By David Williamson.
Mail carriers (we used to say “mailmen”) are not considered a very high status occupation, especially if you are a walking carrier and subject to barking – even biting – dogs, mail boxes that are difficult to access, and the occasional complaining or angry recipient. Yet I have been surprised and impressed at the educational level of “postal carriers.” All are high-school grads, and many are college grads. They are well-educated for surprisingly demanding work.
To those of us on the receiving end, very eager to receive today’s mail, their work is treated as somewhere between very important and urgent. I am amazed at my own discomfort over late or delayed mail. My mail is important to me, in spite of the view that the mail carrier’s work is “menial” or “unimportant.”
Looking up “Postal Carrier” on the O*NET web site (an official U.S. Labor Department tool for job descriptions and requirements), I am impressed with the qualifications for this occupation. Nine different job titles are identified, each emphasizing “carrier.” Today’s postal carriers need sufficient technology skills to handle delivery operations, information systems, software operating systems, time and money accounting systems, systems that manage addresses, data collection, etc. this is often a sacrificial, demeaning, tech-skilled work, and a long way from the Pony Express of our cultural memory.
The work also involves critical thinking – assessing alternative solutions, sifting through options for mutual benefit. Oral comprehension skills are involved, listening accurately and carefully (that is, “care-fully”), even as God listens to us. This reminds me of Bonhoeffer’s important words in Life Together that we are called to listen with the ears of God – individually, fully, care-fully. It is out of that kind of listening that we can speak the appropriate, authoritative, important, helpful, necessary word.
A postal carrier delivers what the sender deems as an important message – sometimes under difficult physical circumstances. The postal worker must be able to work quickly, read labels, obtain signed receipts for special handling, collect any associated charges, complete required paper work and arrange for cost saving sequence in delivery.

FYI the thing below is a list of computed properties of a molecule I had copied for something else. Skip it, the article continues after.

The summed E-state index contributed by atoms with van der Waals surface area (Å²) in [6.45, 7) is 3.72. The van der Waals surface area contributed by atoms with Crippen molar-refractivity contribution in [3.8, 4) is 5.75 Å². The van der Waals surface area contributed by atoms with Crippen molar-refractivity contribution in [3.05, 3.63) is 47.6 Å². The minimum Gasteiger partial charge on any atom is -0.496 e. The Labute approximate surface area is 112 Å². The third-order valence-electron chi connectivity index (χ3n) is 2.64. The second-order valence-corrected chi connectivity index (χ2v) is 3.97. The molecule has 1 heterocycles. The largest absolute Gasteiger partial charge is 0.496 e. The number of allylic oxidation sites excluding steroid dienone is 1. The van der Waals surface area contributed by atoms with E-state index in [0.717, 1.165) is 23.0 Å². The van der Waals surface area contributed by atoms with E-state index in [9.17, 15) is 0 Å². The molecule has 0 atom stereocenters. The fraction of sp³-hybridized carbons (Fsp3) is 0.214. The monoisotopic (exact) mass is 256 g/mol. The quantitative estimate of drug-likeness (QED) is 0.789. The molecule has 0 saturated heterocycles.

This work is analogous to the work of an evangelist, one who shares or offers good news. Someone has determined that it was worth the effort and cost of preparing and sending the mail (“good news”) to the designated recipients (even if it’s considered “junk” mail, to a computerized or random list) in hopes that it will be noticed, read and responded to. This is a reminder of what Paul and the other writers of New Testament letters, using very basic and ancient methods of getting an important word to people who need it.
Postal workers require the certainty of honesty and reliability that allow me, as a sender or recipient, to have confidence in the integrity of the system. The carrier looks after and is a custodian of the integrity of the whole system, a subtle but real service for others people’s benefit. He or she takes important and necessary steps to ensure the well-being of the whole system, looking beyond personal interests to the interest and needs of the whole system and the community. It is indeed a high calling.